The Victoria Cross
The Victoria Cross owes its evolution to the The Crimean War (1854-1856), when it was realised that no award was open to all soldiers regardless of rank. William Howard Russell of the Times, documented numerous unrewarded acts of gallantry by the British forces sparking huge debate on the issue of recognising sacrifice and bravery. It became clear that a new kind of decoration was required. On December 19th 1854 Captain G.T. Scobell moved on the House of Commons ‘to institute an Order of Merit to be bestowed upon persons serving in the Army or Navy for distinguished and prominent personal gallantry during the present war and to which every grade and individual may be admissible’. By 1855, after much active involvement, Queen Victoria had issued a warrant that officially constituted the Victoria Cross. The Queen was determined that this new medal would become something prized above all other awards in the military. It was stated that this new Victoria Cross should only be awarded for ‘…most conspicuous bravery, or some daring or pre-eminent act of valour or self-sacrifice, or extreme devotion to duty in the presence of the enemy’ After several submissions and amendments, designs submitted by Lord Panmure were approved and in March 1856 the war office instructed Hancocks to produce 106 Victoria Cross medals. A duty that the firm proudly upholds to the present day.
Metal and manufacture of Victoria cross
Unlike any other award for gallantry, the Victoria Cross is not made in a die. It is not struck, as other coins or medals but, largely due to the type of metal it is made from, it is cast. The obverse and reverse are then hand finished and chased even to the minutest of detail. Finally, the medal receives a special bronze finish that gives it a distinctive colour. Each of these crosses are cast from the bronze casabel from two cannons captured from the Russians during the Crimean War. There has been some debate over its origin and it is possible the cannons were in fact Chinese. Irrespectively, the remaining metal from these cannons is still used to produce the VC today and is kept under lock and key by the Ministry of Defence.
The medal itself
Each medal bears the crown of Saint Edward surmounted by a lion with the inscription ‘For Valour’. The medal is suspended from a bar decorated with laurel leaves through which a red ribbon passes (originally a blue ribbon for navy and red for army but uniformed in 1920). On the reverse of this bar the recipient’s name is engraved, as well as his rank, regiment and unit. On the reverse of the medal itself, the date of the recipient’s act of bravery is engraved at the centre. And for the rare few who, not only held a Victoria Cross but who then went on to deserve a second recommendation, a ‘Bar’ attachment was created. The original warrant states that: ‘It is ordained that anyone who, after having received the Cross, shall again perform an Act of bravery which, if he had not received such Cross, would have entitled him to it, such further act shall be recorded by a Bar attached to the riband by which the cross is suspended and for every additional act of bravery an additional Bar may be added’ To this day only three people have ever been awarded a Victoria Cross and Bar. Noel Chavasse and Arthur Martin-Leake both doctors in the Royal Army Medical Corps for rescuing wounded under fire; and New Zealander Captain Charles Upham for displays of calm competence in the face of the enemy.
The first investiture of the Victoria Cross saw 62 recipients receive their medal, including backdated awards to 1854 to acknowledge acts of bravery during the Crimean War. It is generally accepted that the first official recipient was Lt. Charles D. Lucas R. N. serving onboard HMS Hecla in 1854 and granted for: ‘…..a remarkable instance of coolness and presence of mind in action, he having taken up, and thrown overboard, a live shell thrown on board the “Hecla” by the enemy when the fuse was burning…..’ Further warrants allowed for the Victoria Cross to be awarded posthumously to men from the Indian Army, and to men serving in the RAF. Uniquely, in 1921 the Victoria Cross was awarded to the ‘Unknown Soldier’ of the US Army to mark the contribution of US soldiers during the Great War. Admiral Lord Beatty laid the medal on his tomb in Arlington Cemetery. Other unusual incidents surrounding the awarding of the Victoria Cross include the two occasions where it has been awarded to a father and son, the two instances of it being awarded to brothers, once during the Indian Mutiny and once during the Great War. And in the extraordinary case of the Gough family, who collectively received three medals between 1857 and 1903. In 1856 Queen Victoria also placed a medal under the foundations of Netley Military Hospital. When the hospital was demolished in 1966 the Netley Victoria Cross was then given to the Army Services Museum in Aldershot.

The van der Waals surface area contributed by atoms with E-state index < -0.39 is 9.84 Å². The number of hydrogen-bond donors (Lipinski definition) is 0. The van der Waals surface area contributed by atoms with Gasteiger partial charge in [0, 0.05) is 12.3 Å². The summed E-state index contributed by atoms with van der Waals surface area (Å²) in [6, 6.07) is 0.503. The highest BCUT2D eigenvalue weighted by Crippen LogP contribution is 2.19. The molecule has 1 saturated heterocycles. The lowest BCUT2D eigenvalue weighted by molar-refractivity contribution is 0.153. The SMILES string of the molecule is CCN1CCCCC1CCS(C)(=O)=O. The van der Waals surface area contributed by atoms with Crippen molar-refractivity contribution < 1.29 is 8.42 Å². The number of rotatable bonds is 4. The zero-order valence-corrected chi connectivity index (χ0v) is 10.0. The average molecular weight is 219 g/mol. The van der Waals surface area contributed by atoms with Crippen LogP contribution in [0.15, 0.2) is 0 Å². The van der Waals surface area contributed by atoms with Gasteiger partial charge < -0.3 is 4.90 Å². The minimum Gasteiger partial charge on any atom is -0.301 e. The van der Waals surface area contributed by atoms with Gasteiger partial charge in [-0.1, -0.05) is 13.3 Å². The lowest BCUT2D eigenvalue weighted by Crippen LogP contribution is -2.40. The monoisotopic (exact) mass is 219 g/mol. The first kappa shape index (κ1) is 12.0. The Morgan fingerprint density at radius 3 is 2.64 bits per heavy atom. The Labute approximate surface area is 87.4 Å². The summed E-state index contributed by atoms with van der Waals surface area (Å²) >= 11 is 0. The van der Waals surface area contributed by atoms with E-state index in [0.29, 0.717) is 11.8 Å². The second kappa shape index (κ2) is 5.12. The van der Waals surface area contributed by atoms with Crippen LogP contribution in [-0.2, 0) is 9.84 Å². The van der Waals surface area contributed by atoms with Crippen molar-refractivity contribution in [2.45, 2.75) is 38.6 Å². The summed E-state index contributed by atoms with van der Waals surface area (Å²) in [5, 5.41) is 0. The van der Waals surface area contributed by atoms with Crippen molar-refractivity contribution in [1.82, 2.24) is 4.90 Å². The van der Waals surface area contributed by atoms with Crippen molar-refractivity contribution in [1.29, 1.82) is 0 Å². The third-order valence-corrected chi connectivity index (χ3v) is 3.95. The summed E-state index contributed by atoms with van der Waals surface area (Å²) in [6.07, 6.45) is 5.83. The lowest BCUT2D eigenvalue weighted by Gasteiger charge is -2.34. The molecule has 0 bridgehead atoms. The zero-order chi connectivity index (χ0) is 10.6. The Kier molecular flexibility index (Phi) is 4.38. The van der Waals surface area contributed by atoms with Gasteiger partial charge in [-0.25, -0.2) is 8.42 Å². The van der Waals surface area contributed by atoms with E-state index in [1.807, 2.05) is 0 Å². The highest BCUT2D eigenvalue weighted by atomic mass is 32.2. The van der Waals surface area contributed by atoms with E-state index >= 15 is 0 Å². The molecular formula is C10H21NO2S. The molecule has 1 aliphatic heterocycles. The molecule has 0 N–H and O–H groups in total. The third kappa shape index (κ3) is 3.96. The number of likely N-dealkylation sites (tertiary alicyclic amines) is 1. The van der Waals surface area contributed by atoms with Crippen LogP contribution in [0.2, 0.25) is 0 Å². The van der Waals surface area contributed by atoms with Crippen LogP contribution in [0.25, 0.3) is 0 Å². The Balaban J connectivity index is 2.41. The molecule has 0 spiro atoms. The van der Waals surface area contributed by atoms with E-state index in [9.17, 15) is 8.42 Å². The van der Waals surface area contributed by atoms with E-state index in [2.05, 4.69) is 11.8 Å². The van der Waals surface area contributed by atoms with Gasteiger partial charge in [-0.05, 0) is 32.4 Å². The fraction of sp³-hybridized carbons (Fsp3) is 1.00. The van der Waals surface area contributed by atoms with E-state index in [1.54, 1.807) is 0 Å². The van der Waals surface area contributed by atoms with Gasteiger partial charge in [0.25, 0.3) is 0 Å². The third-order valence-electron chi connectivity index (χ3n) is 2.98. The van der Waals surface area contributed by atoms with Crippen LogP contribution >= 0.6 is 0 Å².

To date 1356 Victoria Crosses have been awarded in the 154 years of its existence. Although the Victoria Cross is made of valueless metal what it represents and the rarity of the medal make it extremely valuable. It is still regarded as the highest possible military honour and in 2004 a national Victoria and George Cross Memorial was instated in Westminster Abbey next to the tomb of the Unknown Soldier. A service of remembrance followed on 26th June 2006 to mark 150 years of the medal’s inception.
To recognise this auspicious occasion, Hancocks, makers of the Victoria Cross, have produced an official Victoria Cross replica, a limited edition, one to mark every medal issued between 1856 and 2006.
The replicas are £395 (inc. p+p) and can be ordered by calling Hancocks on 0207 4938904
The Victoria Cross
The Victoria Cross reverse
The medal being engraved
Victoria Cross Press Coverage 1914
Victoria Cross Press Coverage 1915